Well, it’s about time. Both the broad strokes and the details of US development assistance, down to the specifics of what (or who) gets funded, is often a political football. Aid work, as with domestic policy work, will always be influenced by changes in the executive and legislative branches, but it should also be subject to scientific review and professional standards. But as long as development work is housed at State, I worry that that will not happen to the degree that it should. Of course, I am not certain that any single pending reform will make foreign assistance policy more evidence-based and less tainted by the ideological spin of administrations as they come and go, but it seems that some very serious reforms are under consideration, including taking aid work away away from the Department of State. That article (at Foreign Policy) discusses a draft paper (which is available at the website) that recommends moving aid out from under State:
One important section of the seven-page document would establish an interagency "development policy committee" -- moving the responsibility for coordinating U.S. policy on development out of the State Department.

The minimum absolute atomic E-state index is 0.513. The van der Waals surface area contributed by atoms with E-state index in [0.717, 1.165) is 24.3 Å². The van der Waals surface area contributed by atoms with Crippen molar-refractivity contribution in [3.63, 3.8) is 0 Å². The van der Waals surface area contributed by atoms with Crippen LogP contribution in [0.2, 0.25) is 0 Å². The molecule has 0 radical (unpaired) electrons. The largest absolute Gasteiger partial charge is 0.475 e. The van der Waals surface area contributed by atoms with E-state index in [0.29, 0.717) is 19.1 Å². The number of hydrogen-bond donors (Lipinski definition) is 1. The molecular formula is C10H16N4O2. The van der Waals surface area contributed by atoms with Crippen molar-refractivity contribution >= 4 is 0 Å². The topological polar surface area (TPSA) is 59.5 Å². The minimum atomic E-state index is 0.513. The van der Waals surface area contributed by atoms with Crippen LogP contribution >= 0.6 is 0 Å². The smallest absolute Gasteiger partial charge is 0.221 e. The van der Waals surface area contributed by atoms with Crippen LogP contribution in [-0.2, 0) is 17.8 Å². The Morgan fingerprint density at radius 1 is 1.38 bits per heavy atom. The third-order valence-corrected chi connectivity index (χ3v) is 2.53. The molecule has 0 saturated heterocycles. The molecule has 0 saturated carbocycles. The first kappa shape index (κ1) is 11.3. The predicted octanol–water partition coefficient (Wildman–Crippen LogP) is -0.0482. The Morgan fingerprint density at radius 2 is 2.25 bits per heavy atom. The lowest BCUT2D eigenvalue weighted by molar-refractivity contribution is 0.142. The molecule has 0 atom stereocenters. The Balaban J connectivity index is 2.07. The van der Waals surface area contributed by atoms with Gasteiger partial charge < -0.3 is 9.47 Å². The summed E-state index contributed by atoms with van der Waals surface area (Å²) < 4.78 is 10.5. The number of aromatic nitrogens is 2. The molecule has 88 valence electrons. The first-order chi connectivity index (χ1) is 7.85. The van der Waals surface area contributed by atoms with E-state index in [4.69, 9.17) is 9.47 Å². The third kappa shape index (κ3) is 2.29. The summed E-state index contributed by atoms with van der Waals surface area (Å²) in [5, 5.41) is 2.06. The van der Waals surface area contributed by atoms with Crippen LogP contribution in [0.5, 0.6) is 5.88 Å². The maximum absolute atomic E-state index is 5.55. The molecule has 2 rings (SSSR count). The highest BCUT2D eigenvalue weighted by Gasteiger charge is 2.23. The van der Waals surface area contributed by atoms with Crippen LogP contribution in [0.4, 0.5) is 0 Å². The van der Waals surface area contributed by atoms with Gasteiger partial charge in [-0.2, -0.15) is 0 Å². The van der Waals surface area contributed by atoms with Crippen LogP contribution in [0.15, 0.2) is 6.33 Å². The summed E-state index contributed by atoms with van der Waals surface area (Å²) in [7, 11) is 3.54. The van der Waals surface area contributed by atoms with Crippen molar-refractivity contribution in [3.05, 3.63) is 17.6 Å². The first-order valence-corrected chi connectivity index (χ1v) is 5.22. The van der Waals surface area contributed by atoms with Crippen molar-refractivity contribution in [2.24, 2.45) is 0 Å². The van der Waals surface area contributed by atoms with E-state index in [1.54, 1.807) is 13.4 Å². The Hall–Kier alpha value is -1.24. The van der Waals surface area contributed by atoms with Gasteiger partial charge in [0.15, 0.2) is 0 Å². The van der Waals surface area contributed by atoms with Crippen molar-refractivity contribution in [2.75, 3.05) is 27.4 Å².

At issue is whether Foggy Bottom should have the ultimate authority over development policy or whether oversight should be done by the new interagency body, which reports up to the president.
The draft document also calls for an overall review of U.S. development strategy every four years (separate from the QDDR), and the design of country and/or regional strategies to "organize U.S. engagement and inform resource allocation."
The idea of a government-wide, independent committee to oversee development is one that Senate Foreign Relations Committee heads John Kerry, D-MA, and Richard Lugar, R-IN, also support.
However, the draft would not allow for complete independence of US AID from State. Dr. Shah, for instance, would still report to Sec. Clinton, not President Obama; and the budget would still be (partially?) controlled by the State Department. One “development observer” interviewed by the Foreign Policy blog “The Cable” stated: "We're not hugely supportive of the USAID administrator reporting to the secretary of state, but a lot of this is largely positive in terms of strategy and overall direction." (Note that this is all very much a draft, but it is interesting to get a glimpse.)